Grandmother Reflections: 70 Years with Picture Books

Today, I’m interviewing someone I love. Kathy is a retired educator, mother of four children, and grandmother of 11 grandchildren. She has read picture books, used them at work, and created some for her family. Today she’s sharing perspectives she’s gained from more than 70 years of picture-book reading!

Melinda: What is the first picture book you remember reading as a child?

Kathy: I remember having The Little Engine That Could read to me when I was very young.  In fact, it became a family rule of sorts.  None of us where allowed to say that we couldn’t do something.  We all had to say, “I think I can.  I think I can.  I think I can.”

Melinda: What was your favorite part of reading books with your children when they were small?

Kathy: I loved settling on the couch or bed with little people cuddled on each side and on my lap as we shared a fun adventure together.  Sharing a book with a little one is such a loving thing, and it expands their world beyond just home and neighborhood as well.  I especially enjoyed sharing with them the picture books I had loved as a child.

I also loved the way that books can teach life lessons by stories without being preachy.  It reminds me of how Jesus taught by parables.  He made us, and He knows humans relate to stories.  Also the stories are about someone else and not pointed at us, so it is easier to not be defensive and just learn from them.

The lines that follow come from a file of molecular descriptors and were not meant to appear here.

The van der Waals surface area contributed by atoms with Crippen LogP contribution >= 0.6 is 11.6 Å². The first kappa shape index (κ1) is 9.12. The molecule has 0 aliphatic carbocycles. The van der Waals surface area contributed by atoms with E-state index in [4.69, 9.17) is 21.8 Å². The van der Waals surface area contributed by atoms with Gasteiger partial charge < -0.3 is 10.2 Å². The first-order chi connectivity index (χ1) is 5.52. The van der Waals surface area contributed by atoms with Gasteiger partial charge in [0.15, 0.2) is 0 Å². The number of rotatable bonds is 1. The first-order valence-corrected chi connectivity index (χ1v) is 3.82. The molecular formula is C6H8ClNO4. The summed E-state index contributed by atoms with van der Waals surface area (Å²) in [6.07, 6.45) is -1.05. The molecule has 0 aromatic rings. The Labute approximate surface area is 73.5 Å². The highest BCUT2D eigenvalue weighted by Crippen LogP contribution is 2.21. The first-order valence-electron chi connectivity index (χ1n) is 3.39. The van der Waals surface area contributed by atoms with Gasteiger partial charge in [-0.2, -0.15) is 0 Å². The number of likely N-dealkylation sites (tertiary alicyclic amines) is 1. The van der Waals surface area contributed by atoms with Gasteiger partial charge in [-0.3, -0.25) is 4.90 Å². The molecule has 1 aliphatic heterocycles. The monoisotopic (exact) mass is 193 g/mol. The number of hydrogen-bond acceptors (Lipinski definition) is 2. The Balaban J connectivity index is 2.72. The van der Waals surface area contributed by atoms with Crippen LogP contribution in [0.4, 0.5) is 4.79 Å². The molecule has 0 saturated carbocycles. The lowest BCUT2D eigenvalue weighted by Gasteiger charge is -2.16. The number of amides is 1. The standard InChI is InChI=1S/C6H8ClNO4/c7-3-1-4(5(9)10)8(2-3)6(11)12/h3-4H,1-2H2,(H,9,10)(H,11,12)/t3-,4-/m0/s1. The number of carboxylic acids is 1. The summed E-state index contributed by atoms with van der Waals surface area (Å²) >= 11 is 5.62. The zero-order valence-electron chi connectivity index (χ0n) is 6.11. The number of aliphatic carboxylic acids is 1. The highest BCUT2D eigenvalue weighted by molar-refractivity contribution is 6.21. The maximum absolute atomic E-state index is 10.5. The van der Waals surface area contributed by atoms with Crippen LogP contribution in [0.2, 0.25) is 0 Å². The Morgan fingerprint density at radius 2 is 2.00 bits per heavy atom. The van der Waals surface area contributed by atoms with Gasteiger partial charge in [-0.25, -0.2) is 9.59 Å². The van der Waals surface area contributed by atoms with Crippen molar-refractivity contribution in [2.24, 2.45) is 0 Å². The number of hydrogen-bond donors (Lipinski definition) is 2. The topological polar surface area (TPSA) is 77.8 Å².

Melinda: When you began sharing picture books with your grandchildren, how had they changed from the books you remember reading to your children?

Kathy: That is a hard question. There are certainly many more stories available.  I think there is more diversity now, in a positive way. And the production of books now is advanced, so some of the pictures are more sophisticated and nuanced, and less cartoony or simple.  On the other hand, some illustrators now do simple drawings to reach out to children, and those are great.

Melinda: What are some books that both your children and your grandchildren enjoyed? Why do you think they worked so well for both generations?